Lord Howe Island is just two hours by air from Sydney or Brisbane. Other Pacific islands and the Great Barrier Reef spring to mind when it comes to beauty, but after Kelly Landry spent time on Lord Howe, she reckons the little gem gives them all a run for their money.
Lord Howe's volcanic origin gives it an out-of-this-world image from the air. Its twin peaks, Mount Gower and Mount Lidgbird, tower over a lagoon and 6km of postcard-perfect beaches and it's blessed with a temperate climate described as perpetual spring.
It has the world's most southerly coral reef and its well-deserved World Heritage listing is thanks to more than 100 types of coral and 500 fish varieties, some exclusive to Lord Howe.
There are no high-rise buildings or power lines marring the natural beauty, no mobile phone reception, pushbike is the main mode of transport and for vehicles with motors, the limit is 25km/h. No wonder locals say they live in "the last paradise"!
The island is all about enjoying nature and the outdoors and Kelly set out with Chad Wilson, a guide with Marine Adventures, on a turtle tour in a glass-bottomed boat. You'll see fish, rays, corals and the very large green, loggerheads and hawks bill turtles.
They tend to just laze about and can stay underwater for about two hours without coming up for air. Chad recognises many of the regulars by sight, as they're missing fins or have other distinguishing marks. He's even named one "Bob" because he just bobs about the north passage.
Snorkelling with the turtles isn't an option. They are protected from human interaction but watching them in the clear water through glass and seeing their heads popping up is most rewarding.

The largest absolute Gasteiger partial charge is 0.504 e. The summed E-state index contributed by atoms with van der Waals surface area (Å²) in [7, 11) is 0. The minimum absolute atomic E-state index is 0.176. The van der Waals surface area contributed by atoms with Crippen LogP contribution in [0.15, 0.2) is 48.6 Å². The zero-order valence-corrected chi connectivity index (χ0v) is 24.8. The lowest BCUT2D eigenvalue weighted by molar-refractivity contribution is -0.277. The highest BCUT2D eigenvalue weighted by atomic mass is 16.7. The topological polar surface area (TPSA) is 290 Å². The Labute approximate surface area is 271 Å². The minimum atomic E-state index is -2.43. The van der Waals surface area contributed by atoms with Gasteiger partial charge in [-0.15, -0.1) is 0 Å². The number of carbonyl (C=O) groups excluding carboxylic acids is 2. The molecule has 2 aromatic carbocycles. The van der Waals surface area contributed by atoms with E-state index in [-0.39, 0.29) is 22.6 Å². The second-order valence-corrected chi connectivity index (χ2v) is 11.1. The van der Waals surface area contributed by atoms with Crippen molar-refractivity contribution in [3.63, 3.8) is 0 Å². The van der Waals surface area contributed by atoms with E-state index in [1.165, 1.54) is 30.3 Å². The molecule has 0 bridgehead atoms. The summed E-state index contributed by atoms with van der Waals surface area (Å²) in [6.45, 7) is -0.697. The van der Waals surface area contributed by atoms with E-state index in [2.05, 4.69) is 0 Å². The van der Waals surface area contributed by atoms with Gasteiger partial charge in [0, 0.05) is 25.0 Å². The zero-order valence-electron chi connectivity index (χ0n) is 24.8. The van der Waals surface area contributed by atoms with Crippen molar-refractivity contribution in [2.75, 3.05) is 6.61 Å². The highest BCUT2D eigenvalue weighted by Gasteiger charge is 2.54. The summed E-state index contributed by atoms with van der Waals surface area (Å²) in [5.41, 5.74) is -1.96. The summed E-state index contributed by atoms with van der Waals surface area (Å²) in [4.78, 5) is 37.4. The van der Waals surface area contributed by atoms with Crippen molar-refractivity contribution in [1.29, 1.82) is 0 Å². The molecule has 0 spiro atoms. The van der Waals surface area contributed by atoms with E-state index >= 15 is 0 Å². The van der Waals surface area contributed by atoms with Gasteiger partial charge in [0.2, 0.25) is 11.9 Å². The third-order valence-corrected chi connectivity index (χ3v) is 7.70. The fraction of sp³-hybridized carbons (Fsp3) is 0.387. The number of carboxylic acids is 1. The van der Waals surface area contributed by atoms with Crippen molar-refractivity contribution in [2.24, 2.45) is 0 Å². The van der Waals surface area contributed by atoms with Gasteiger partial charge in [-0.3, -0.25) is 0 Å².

While swimming with the turtles is off-limits you are encouraged to hop in the water and enjoy the rest of the marine environment and you will never be bothered by stingers. Snorkel or SCUBA in world-class sites two of the island's best are Coral Gardens and Le Merthe.
Just 400 visitors are permitted to stay on Lord Howe at any one time and there are fewer than 20 places to stay.
Arajilla Retreat is one of those places. It's at the northern end of the island, near Old Settlement Beach, nestled under a canopy of kentia palms and banyan trees living up to its name which means "mystical place to rest".
Rooms come in a range of shapes and sizes. Kentia rooms have one bedroom, separate living area and private deck. Two-bedroom Banyan suites have loft rooms and private deck. Arajilla suites are the most spacious with separate living room and large deck.
Almost everything you need is included in your stay, including all meals, sunset drinks and hors d'oeuvres. Guests mingle in the Balinese-themed lounge before dinner which usually includes seafood caught that very day. There are mountain bikes, snorkelling and light fishing gear for guests' use, beach towels, robes, CD players, television and a DV library.
For the ultimate in being spoiled, they've just launched the island's biggest day spa, housed in a timber Mongolian yurt. Kelly went for the gold facial and loved it. Luxurious Ayurvedic treatments include facials and massage and Shirodhara and body treatments are available at the first day spa on Lord Howe.
Lord Howe Island, 700km north-east of Sydney.
Lord Howe Island Marine Adventures two-hour tours are $40 for adults and $20 for children. They run every day between September and June and provide snorkel equipment and wetsuits. Times change with the tides.
Arajilla Retreat starts at $520 per person a night. Breakfast, lunch, dinner and pre-dinner drinks are included, as are bicycles, snorkelling gear and airport transfers. Spa treatments start at $60 for 30 minutes.
For further information
Lord Howe Island 2898
Ph/Fax: (02) 6563 2243
Ph: 1800 063 928 or (02) 6583 2622